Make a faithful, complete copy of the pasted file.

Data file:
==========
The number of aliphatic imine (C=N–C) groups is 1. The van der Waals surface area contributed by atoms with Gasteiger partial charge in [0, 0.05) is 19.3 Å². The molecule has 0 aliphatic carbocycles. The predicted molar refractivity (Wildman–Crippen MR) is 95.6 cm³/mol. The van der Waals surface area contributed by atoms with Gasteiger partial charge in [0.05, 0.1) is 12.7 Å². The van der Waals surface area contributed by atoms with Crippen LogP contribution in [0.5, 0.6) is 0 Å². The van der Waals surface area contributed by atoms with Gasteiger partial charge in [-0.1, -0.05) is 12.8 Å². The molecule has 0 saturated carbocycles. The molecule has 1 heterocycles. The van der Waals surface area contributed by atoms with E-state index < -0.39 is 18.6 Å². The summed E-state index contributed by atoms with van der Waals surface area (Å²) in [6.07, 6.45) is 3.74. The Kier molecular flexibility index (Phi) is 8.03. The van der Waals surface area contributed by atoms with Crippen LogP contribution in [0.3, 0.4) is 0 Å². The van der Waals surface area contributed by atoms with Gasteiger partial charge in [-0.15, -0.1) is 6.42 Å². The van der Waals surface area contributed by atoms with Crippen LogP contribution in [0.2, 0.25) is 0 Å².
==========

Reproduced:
The number of aliphatic imine (C=N–C) groups is 1. The van der Waals surface area contributed by atoms with Gasteiger partial charge in [0, 0.05) is 19.3 Å². The molecule has 0 aliphatic carbocycles. The predicted molar refractivity (Wildman–Crippen MR) is 95.6 cm³/mol. The van der Waals surface area contributed by atoms with Gasteiger partial charge in [0.05, 0.1) is 12.7 Å². The van der Waals surface area contributed by atoms with Crippen LogP contribution in [0.5, 0.6) is 0 Å². The van der Waals surface area contributed by atoms with Gasteiger partial charge in [-0.1, -0.05) is 12.8 Å². The molecule has 0 saturated carbocycles. The molecule has 1 heterocycles. The van der Waals surface area contributed by atoms with E-state index < -0.39 is 18.6 Å². The summed E-state index contributed by atoms with van der Waals surface area (Å²) in [6.07, 6.45) is 3.74. The Kier molecular flexibility index (Phi) is 8.03. The van der Waals surface area contributed by atoms with Crippen LogP contribution in [0.3, 0.4) is 0 Å². The van der Waals surface area contributed by atoms with Gasteiger partial charge in [-0.15, -0.1) is 6.42 Å². The van der Waals surface area contributed by atoms with Crippen LogP contribution in [0.2, 0.25) is 0 Å².